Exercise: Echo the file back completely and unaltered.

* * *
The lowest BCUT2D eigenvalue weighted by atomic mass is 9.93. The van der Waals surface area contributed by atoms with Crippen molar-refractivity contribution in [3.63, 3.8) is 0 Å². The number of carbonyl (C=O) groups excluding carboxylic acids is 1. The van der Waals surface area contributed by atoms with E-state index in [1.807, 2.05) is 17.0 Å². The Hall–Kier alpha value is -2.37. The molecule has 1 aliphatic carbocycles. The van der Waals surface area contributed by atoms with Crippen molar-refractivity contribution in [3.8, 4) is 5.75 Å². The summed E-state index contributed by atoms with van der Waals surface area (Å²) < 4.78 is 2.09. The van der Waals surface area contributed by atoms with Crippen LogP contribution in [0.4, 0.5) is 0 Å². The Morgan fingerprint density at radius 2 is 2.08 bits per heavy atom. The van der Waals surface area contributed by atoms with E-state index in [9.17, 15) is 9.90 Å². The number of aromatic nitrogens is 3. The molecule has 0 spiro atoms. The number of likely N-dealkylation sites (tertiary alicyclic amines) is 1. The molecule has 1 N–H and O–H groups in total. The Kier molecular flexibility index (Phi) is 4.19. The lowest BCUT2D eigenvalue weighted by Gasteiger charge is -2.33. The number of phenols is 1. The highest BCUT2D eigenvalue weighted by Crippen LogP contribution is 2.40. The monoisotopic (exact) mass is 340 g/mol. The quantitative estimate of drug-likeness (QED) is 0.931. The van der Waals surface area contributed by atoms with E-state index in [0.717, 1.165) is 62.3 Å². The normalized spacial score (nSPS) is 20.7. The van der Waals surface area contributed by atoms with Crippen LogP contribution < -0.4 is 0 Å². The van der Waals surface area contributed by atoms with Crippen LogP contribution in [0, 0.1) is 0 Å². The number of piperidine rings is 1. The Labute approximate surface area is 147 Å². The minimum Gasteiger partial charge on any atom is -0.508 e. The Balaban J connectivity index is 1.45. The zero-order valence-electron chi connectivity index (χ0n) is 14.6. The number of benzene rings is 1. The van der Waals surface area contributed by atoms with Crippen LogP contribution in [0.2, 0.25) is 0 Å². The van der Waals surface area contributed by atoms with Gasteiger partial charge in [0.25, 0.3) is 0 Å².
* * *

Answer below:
The lowest BCUT2D eigenvalue weighted by atomic mass is 9.93. The van der Waals surface area contributed by atoms with Crippen molar-refractivity contribution in [3.63, 3.8) is 0 Å². The number of carbonyl (C=O) groups excluding carboxylic acids is 1. The van der Waals surface area contributed by atoms with E-state index in [1.807, 2.05) is 17.0 Å². The Hall–Kier alpha value is -2.37. The molecule has 1 aliphatic carbocycles. The van der Waals surface area contributed by atoms with Crippen molar-refractivity contribution in [3.8, 4) is 5.75 Å². The summed E-state index contributed by atoms with van der Waals surface area (Å²) < 4.78 is 2.09. The van der Waals surface area contributed by atoms with Crippen LogP contribution in [0.4, 0.5) is 0 Å². The Morgan fingerprint density at radius 2 is 2.08 bits per heavy atom. The van der Waals surface area contributed by atoms with E-state index in [9.17, 15) is 9.90 Å². The number of aromatic nitrogens is 3. The molecule has 0 spiro atoms. The number of likely N-dealkylation sites (tertiary alicyclic amines) is 1. The molecule has 1 N–H and O–H groups in total. The Kier molecular flexibility index (Phi) is 4.19. The lowest BCUT2D eigenvalue weighted by Gasteiger charge is -2.33. The number of phenols is 1. The highest BCUT2D eigenvalue weighted by Crippen LogP contribution is 2.40. The monoisotopic (exact) mass is 340 g/mol. The quantitative estimate of drug-likeness (QED) is 0.931. The van der Waals surface area contributed by atoms with E-state index in [0.717, 1.165) is 62.3 Å². The normalized spacial score (nSPS) is 20.7. The van der Waals surface area contributed by atoms with Crippen LogP contribution < -0.4 is 0 Å². The van der Waals surface area contributed by atoms with Crippen LogP contribution in [0, 0.1) is 0 Å². The number of piperidine rings is 1. The Labute approximate surface area is 147 Å². The minimum Gasteiger partial charge on any atom is -0.508 e. The Balaban J connectivity index is 1.45. The zero-order valence-electron chi connectivity index (χ0n) is 14.6. The number of benzene rings is 1. The van der Waals surface area contributed by atoms with Crippen LogP contribution in [0.2, 0.25) is 0 Å². The van der Waals surface area contributed by atoms with Gasteiger partial charge in [0.25, 0.3) is 0 Å².